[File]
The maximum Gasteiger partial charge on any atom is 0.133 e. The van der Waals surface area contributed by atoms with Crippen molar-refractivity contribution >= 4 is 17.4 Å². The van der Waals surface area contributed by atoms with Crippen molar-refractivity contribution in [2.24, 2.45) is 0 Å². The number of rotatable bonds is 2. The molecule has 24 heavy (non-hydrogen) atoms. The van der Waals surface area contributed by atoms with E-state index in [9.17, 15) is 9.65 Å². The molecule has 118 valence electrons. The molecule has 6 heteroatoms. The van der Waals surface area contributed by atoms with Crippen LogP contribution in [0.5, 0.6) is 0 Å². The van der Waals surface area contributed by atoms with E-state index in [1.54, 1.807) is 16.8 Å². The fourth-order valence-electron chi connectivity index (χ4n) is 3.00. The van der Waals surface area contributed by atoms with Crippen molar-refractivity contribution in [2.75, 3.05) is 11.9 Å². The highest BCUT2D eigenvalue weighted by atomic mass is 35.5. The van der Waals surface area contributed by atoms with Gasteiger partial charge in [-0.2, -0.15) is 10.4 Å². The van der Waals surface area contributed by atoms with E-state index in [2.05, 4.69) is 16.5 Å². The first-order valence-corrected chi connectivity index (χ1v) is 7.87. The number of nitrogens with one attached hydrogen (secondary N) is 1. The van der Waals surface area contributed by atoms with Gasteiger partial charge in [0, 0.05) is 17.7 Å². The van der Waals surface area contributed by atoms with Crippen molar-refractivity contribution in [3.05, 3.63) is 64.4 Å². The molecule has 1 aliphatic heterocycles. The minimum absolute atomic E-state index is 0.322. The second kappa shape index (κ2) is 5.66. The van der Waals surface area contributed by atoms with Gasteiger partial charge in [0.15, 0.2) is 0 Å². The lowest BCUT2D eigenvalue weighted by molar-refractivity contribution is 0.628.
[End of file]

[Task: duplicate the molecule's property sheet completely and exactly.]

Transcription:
The maximum Gasteiger partial charge on any atom is 0.133 e. The van der Waals surface area contributed by atoms with Crippen molar-refractivity contribution >= 4 is 17.4 Å². The van der Waals surface area contributed by atoms with Crippen molar-refractivity contribution in [2.24, 2.45) is 0 Å². The number of rotatable bonds is 2. The molecule has 24 heavy (non-hydrogen) atoms. The van der Waals surface area contributed by atoms with E-state index in [9.17, 15) is 9.65 Å². The molecule has 118 valence electrons. The molecule has 6 heteroatoms. The van der Waals surface area contributed by atoms with Crippen LogP contribution in [0.5, 0.6) is 0 Å². The van der Waals surface area contributed by atoms with E-state index in [1.54, 1.807) is 16.8 Å². The fourth-order valence-electron chi connectivity index (χ4n) is 3.00. The van der Waals surface area contributed by atoms with Crippen molar-refractivity contribution in [2.75, 3.05) is 11.9 Å². The highest BCUT2D eigenvalue weighted by atomic mass is 35.5. The van der Waals surface area contributed by atoms with Gasteiger partial charge in [-0.2, -0.15) is 10.4 Å². The van der Waals surface area contributed by atoms with E-state index in [2.05, 4.69) is 16.5 Å². The first-order valence-corrected chi connectivity index (χ1v) is 7.87. The number of nitrogens with one attached hydrogen (secondary N) is 1. The van der Waals surface area contributed by atoms with Gasteiger partial charge in [0, 0.05) is 17.7 Å². The van der Waals surface area contributed by atoms with Crippen molar-refractivity contribution in [3.05, 3.63) is 64.4 Å². The molecule has 1 aliphatic heterocycles. The minimum absolute atomic E-state index is 0.322. The second kappa shape index (κ2) is 5.66. The van der Waals surface area contributed by atoms with Gasteiger partial charge in [0.15, 0.2) is 0 Å². The lowest BCUT2D eigenvalue weighted by molar-refractivity contribution is 0.628.